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CMS Hits Pause on Patient Satisfaction Star Ratings Updates

The Star Ratings still need more work before they can adequately measure patient satisfaction, CMS says.

patient satisfaction star ratings

Source: Thinkstock

By Sara Heath

- CMS has announced it will delay updates to the patient satisfaction and Hospital Quality Star Ratings updates, which were slated to go live on the Hospital Compare website come July.

This is the second time in recent months that the agency has decided to delay Star Ratings updates amid industry feedback that the Star Ratings methodology is not representative of true patient satisfaction. Last July, CMS likewise delayed Star Ratings updates, waiting until December 2017 to publish new Star Ratings.

In this most recent announcement, CMS alluded to sweeping changes in the Star Ratings methodology.

“CMS has decided to postpone the July star ratings update to give time for additional analysis of the impact of changes to some of the measures on the star ratings and to address stakeholder concerns,” the agency said in a statement. “When changes are made to the underlying measures it is vital to take the time needed to understand the impact of those changes and ensure we are giving consumers the most useful information.”

In making these measure changes, CMS will seek input from technical experts, a provider leadership workgroup, and a public comment period.

This is a positive step forward, according to American Hospital Association (AHA) Executive Vice President Tom Nickels, whose organization has previously lambasted the CMS Star Ratings methodology.

“CMS made the right call in postponing the July update of star ratings, and we appreciate the agency allowing more time for a fuller analysis of its methodology and measures and to hear from stakeholders, including hospitals and health systems, about concerns found in many preview reports,” Nickels explained in a statement. “As longstanding supporters of transparency, the AHA is committed to continuing the dialog with CMS about the goal we share – providing the public with accurate, meaningful information about quality."

The CMS Star Ratings and Hospital Compare have long been controversial domains for the agency. The Star Ratings aim to provide hospital quality transparency for patients in a format that is easy for patients to understand.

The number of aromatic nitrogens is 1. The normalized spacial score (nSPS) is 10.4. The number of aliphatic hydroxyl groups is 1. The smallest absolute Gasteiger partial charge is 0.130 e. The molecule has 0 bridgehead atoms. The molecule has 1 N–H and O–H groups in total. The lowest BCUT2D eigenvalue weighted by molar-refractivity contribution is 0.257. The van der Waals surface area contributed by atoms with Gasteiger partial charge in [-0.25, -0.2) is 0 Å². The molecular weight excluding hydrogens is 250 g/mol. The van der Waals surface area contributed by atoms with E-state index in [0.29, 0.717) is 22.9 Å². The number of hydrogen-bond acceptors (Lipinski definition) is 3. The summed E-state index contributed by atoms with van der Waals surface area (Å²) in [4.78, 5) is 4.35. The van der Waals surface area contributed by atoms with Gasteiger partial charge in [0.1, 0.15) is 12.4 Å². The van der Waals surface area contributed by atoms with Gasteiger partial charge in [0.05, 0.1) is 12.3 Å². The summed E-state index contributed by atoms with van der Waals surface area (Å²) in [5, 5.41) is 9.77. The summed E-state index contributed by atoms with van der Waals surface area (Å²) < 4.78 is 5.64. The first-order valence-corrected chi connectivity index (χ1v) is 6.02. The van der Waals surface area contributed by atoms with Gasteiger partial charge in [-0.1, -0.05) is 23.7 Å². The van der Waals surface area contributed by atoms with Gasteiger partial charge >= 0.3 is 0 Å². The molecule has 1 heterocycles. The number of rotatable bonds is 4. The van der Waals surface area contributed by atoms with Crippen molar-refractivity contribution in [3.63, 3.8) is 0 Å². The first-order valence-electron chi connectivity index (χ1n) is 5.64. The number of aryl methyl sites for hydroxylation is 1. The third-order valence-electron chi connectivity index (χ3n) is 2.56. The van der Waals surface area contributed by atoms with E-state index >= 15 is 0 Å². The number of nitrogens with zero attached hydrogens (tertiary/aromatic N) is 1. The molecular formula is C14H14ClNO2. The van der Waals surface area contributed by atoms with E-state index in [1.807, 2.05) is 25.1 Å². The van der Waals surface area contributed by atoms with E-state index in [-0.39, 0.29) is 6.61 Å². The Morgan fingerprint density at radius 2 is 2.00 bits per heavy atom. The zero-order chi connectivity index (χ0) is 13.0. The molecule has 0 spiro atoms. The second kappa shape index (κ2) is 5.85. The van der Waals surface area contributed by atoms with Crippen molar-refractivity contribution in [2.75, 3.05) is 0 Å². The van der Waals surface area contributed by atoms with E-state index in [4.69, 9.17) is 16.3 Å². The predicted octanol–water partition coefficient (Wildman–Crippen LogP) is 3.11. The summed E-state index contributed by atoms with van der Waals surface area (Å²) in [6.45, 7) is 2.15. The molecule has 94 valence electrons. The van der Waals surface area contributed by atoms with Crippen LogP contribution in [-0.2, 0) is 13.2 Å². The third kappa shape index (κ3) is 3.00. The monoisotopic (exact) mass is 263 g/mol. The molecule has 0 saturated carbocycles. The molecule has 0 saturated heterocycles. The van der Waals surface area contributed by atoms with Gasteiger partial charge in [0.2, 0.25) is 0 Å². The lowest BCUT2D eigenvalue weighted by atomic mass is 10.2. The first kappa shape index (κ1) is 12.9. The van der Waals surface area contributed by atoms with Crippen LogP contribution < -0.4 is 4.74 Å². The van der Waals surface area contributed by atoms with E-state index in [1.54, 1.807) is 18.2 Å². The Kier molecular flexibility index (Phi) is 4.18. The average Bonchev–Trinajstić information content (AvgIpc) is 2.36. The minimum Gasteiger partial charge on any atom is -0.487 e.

Patients should be able to visit the Hospital Compare website, view the number of stars a hospital has, and make an informed care decision from there. Any model more complicated than star ratings could run the risk of being confusing for patients, the agency has contended.

But hospital quality and patient satisfaction are not that simple, some industry groups have said. The five-star rating system is reductive to those nuances, groups like AHA have said. The methodology for determining the ratings does not truly encompass all of the factors that influence hospital quality, and can in turn end up misinforming patients, AHA asserted following the 2016 publishing of the Star Ratings.

“The new CMS star ratings program is confusing for patients and families trying to choose the best hospital to meet their health care needs,” said AHA President and CEO Rick Pollack.

“Health care consumers making critical decisions about their care cannot be expected to rely on a rating system that raises far more questions than answers. And it adds yet another to a long list of conflicting rating and ranking systems.

After CMS announced some fixes to the program, AHA continued to question the Star Ratings’ readiness for publication. In a 2017 statement to CMS CMO Kate Goodrich, AHA’s Senior Vice President of Public Policy Analysis and Development Ashley B. Thompson said the ratings still run the risk of confusing patients and consumers.

“The AHA has long supported transparency and continues to share CMS’s goal of making the data on Hospital Compare easier for consumers to understand,” Thompson said in the letter. “However, CMS’s flawed approach to star ratings undermines this goal by providing an inaccurate, misleading picture of hospital quality.”

The CMS Star Ratings distill over 60 quality care elements into a simple, five-star rating. While some medical professionals question whether that rating can be representative of the nuances of quality care, many maintain that the five-star system is integral to patient understanding.

At this time, patients can access the Star Ratings published in December 2017 for care decision-making.

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